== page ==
USTAR’s several competitive grant programs are designed to provide critical funding for university researchers and early-stage technology companies. Grants are focused on companies and technologies in the following sectors: aerospace, automation & robotics, big data & cybersystems, energy & clean technology and life sciences.

Technology Acceleration Program (TAP) Grant[edit]

TAP provides emerging private-sector technology companies with capital during the seed and early-stage phases. The program is targeted to help bridge the gap between research & development and a product’s commercial application in the marketplace.[19]

TAP projects must be at a Technology Readiness Level (TRL) 3 to 5.

Since the launch of the pilot round of grants in CY2016, USTAR has awarded 45 grants to-date. These companies, as of June 2018, have secured $28,495,958 in follow-in funding and created 148 full- and part-time jobs.[2] Furthermore, reported commercialized sales grew from $30,000 to $1.48 million in CY2017.[13]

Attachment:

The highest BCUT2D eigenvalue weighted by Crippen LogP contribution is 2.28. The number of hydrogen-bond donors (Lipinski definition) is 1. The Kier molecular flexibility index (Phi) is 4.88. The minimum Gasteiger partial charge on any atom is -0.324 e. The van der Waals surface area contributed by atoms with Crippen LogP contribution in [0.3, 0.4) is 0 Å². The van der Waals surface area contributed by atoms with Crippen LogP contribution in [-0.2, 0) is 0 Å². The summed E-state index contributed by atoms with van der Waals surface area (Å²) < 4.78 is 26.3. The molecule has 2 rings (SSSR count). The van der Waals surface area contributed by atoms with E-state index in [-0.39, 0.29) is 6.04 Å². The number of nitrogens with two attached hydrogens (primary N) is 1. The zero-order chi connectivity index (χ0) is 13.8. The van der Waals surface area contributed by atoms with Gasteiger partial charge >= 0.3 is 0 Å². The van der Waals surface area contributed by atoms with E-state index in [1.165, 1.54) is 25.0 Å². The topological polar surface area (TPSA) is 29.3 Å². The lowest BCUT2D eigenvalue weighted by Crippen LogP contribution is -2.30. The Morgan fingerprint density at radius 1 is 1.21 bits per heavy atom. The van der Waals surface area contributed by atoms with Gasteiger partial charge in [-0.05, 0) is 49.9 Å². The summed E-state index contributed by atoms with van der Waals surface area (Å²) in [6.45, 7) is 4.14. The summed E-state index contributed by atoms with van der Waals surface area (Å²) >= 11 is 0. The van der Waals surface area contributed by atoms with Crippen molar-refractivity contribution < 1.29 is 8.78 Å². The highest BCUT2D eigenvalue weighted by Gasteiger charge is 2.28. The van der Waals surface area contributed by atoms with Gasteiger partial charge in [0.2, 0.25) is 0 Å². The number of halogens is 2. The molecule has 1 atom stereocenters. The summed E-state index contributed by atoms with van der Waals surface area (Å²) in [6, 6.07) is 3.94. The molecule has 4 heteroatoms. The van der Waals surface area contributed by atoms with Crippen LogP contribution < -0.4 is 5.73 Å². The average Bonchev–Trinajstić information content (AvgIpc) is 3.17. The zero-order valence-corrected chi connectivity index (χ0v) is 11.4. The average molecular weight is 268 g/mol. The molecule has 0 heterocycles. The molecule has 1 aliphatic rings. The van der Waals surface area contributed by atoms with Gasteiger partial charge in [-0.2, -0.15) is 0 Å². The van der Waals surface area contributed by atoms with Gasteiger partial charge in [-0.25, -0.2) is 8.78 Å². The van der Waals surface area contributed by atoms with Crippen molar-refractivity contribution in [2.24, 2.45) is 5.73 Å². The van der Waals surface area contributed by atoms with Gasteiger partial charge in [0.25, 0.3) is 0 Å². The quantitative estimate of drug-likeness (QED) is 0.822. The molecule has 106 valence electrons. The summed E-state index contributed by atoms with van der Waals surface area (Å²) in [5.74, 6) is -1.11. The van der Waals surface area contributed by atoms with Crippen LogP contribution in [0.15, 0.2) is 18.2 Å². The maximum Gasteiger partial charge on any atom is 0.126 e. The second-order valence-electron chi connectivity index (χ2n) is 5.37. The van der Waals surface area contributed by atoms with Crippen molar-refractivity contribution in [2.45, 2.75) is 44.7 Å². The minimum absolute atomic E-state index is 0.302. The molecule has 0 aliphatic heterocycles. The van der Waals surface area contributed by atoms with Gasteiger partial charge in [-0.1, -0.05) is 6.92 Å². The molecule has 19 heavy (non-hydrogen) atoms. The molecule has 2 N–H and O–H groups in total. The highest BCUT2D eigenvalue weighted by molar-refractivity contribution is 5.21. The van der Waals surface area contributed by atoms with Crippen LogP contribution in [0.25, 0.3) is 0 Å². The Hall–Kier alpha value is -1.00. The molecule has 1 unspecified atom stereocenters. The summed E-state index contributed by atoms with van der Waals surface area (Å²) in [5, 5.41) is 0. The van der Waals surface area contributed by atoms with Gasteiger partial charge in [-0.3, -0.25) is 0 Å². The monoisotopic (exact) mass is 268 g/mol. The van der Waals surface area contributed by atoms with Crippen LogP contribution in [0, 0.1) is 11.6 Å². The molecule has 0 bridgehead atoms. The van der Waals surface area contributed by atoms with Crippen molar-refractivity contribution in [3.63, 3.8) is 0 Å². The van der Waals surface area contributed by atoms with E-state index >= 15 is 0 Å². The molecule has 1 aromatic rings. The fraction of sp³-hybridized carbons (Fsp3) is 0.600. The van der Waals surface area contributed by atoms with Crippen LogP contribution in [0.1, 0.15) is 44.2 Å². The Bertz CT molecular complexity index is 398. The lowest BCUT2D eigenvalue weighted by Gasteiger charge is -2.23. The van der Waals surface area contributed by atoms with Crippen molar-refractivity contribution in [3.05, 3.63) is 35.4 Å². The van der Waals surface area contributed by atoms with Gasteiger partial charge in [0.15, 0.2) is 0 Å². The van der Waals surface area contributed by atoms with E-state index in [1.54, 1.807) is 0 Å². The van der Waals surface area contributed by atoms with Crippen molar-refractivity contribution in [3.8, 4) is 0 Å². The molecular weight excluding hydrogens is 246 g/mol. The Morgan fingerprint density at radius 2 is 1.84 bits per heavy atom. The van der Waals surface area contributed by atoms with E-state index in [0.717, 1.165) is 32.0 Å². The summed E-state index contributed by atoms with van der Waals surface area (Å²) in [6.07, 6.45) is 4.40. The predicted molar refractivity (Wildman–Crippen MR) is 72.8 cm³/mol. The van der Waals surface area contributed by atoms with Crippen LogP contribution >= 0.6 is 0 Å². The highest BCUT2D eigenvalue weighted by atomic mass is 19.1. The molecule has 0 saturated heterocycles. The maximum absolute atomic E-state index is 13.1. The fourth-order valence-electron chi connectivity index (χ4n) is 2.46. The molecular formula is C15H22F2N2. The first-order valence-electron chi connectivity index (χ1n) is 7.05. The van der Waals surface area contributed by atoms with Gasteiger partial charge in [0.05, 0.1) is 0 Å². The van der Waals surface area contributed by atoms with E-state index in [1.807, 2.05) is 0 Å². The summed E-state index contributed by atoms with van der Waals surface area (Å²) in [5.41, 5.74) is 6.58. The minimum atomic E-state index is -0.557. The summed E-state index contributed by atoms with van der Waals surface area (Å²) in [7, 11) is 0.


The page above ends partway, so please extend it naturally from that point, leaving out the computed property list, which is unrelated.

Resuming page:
Industry Partnership Program (IPP) Grant[edit]

IPP partners Utah-based private sector technology companies with universities to address specific technology gaps identified by the company for further research and development. The program gives companies a market advantage, provides researchers insight commercial applications and helps educate future technical workers.

University Technology Acceleration Grant (UTAG)[edit]

UTAG provides university researchers with capital during advanced stages of applied research and development. The program is designed to de-risk or advance the maturity of technology that has been developed in the university lab setting to catalyze the technology toward commercialization.